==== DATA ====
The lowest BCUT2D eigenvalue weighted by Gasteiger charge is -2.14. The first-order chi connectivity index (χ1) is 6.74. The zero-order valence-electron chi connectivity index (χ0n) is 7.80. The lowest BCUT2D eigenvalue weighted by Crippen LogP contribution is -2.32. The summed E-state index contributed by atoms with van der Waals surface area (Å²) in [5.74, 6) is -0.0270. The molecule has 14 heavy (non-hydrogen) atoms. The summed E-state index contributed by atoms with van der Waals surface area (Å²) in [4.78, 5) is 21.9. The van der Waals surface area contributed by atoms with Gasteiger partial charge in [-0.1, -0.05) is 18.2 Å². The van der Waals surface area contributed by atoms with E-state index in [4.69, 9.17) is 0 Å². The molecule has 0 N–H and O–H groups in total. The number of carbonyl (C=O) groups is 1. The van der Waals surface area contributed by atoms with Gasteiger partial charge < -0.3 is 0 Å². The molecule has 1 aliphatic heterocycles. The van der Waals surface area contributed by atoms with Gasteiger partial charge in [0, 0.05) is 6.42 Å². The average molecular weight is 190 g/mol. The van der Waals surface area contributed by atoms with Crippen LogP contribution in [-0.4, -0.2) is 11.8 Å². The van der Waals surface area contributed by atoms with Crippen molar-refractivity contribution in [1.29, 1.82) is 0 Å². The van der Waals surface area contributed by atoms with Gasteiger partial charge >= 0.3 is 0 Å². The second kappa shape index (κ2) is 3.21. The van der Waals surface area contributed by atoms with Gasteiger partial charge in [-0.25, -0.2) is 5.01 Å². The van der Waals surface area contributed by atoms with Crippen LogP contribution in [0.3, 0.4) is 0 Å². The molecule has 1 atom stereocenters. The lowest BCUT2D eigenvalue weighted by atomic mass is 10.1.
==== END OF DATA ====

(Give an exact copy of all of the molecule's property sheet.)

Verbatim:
The lowest BCUT2D eigenvalue weighted by Gasteiger charge is -2.14. The first-order chi connectivity index (χ1) is 6.74. The zero-order valence-electron chi connectivity index (χ0n) is 7.80. The lowest BCUT2D eigenvalue weighted by Crippen LogP contribution is -2.32. The summed E-state index contributed by atoms with van der Waals surface area (Å²) in [5.74, 6) is -0.0270. The molecule has 14 heavy (non-hydrogen) atoms. The summed E-state index contributed by atoms with van der Waals surface area (Å²) in [4.78, 5) is 21.9. The van der Waals surface area contributed by atoms with Gasteiger partial charge in [-0.1, -0.05) is 18.2 Å². The van der Waals surface area contributed by atoms with E-state index in [4.69, 9.17) is 0 Å². The molecule has 0 N–H and O–H groups in total. The number of carbonyl (C=O) groups is 1. The van der Waals surface area contributed by atoms with Gasteiger partial charge < -0.3 is 0 Å². The molecule has 1 aliphatic heterocycles. The van der Waals surface area contributed by atoms with Gasteiger partial charge in [0, 0.05) is 6.42 Å². The average molecular weight is 190 g/mol. The van der Waals surface area contributed by atoms with Crippen LogP contribution in [-0.4, -0.2) is 11.8 Å². The van der Waals surface area contributed by atoms with Crippen molar-refractivity contribution in [1.29, 1.82) is 0 Å². The van der Waals surface area contributed by atoms with Gasteiger partial charge >= 0.3 is 0 Å². The second kappa shape index (κ2) is 3.21. The van der Waals surface area contributed by atoms with Gasteiger partial charge in [-0.25, -0.2) is 5.01 Å². The van der Waals surface area contributed by atoms with Crippen LogP contribution in [0.3, 0.4) is 0 Å². The molecule has 1 atom stereocenters. The lowest BCUT2D eigenvalue weighted by atomic mass is 10.1.